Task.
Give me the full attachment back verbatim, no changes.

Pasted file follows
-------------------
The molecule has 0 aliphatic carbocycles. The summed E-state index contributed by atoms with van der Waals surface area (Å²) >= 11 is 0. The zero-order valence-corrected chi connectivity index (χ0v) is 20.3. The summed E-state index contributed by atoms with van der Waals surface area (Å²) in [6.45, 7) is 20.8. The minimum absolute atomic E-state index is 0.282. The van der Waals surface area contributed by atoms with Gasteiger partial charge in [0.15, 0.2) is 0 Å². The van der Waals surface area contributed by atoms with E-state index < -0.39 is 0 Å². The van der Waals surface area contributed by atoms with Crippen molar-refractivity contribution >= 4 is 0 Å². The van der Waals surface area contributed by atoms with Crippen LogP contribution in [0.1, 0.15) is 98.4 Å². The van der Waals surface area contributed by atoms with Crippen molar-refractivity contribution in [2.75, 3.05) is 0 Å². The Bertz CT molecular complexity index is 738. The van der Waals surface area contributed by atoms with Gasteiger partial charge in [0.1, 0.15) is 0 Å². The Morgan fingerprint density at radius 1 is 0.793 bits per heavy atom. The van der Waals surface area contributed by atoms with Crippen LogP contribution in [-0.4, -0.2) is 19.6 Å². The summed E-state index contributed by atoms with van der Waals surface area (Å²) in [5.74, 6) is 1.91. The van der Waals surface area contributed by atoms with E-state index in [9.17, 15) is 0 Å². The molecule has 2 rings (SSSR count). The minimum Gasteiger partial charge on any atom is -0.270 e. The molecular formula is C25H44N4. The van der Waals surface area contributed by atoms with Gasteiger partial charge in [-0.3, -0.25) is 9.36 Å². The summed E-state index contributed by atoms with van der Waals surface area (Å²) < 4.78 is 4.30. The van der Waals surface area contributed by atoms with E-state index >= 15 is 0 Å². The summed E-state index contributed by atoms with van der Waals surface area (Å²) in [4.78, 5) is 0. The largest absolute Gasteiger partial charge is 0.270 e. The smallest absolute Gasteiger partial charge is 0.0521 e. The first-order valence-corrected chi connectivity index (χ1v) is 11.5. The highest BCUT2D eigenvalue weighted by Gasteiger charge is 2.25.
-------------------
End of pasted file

The molecule has 0 aliphatic carbocycles. The summed E-state index contributed by atoms with van der Waals surface area (Å²) >= 11 is 0. The zero-order valence-corrected chi connectivity index (χ0v) is 20.3. The summed E-state index contributed by atoms with van der Waals surface area (Å²) in [6.45, 7) is 20.8. The minimum absolute atomic E-state index is 0.282. The van der Waals surface area contributed by atoms with Gasteiger partial charge in [0.15, 0.2) is 0 Å². The van der Waals surface area contributed by atoms with E-state index < -0.39 is 0 Å². The van der Waals surface area contributed by atoms with Crippen molar-refractivity contribution >= 4 is 0 Å². The van der Waals surface area contributed by atoms with Crippen LogP contribution in [0.1, 0.15) is 98.4 Å². The van der Waals surface area contributed by atoms with Crippen molar-refractivity contribution in [2.75, 3.05) is 0 Å². The Bertz CT molecular complexity index is 738. The van der Waals surface area contributed by atoms with Gasteiger partial charge in [0.1, 0.15) is 0 Å². The Morgan fingerprint density at radius 1 is 0.793 bits per heavy atom. The van der Waals surface area contributed by atoms with Crippen LogP contribution in [-0.4, -0.2) is 19.6 Å². The summed E-state index contributed by atoms with van der Waals surface area (Å²) in [5.74, 6) is 1.91. The van der Waals surface area contributed by atoms with E-state index in [9.17, 15) is 0 Å². The molecule has 2 rings (SSSR count). The minimum Gasteiger partial charge on any atom is -0.270 e. The molecular formula is C25H44N4. The van der Waals surface area contributed by atoms with Gasteiger partial charge in [-0.3, -0.25) is 9.36 Å². The summed E-state index contributed by atoms with van der Waals surface area (Å²) < 4.78 is 4.30. The van der Waals surface area contributed by atoms with E-state index >= 15 is 0 Å². The summed E-state index contributed by atoms with van der Waals surface area (Å²) in [4.78, 5) is 0. The largest absolute Gasteiger partial charge is 0.270 e. The smallest absolute Gasteiger partial charge is 0.0521 e. The first-order valence-corrected chi connectivity index (χ1v) is 11.5. The highest BCUT2D eigenvalue weighted by Gasteiger charge is 2.25.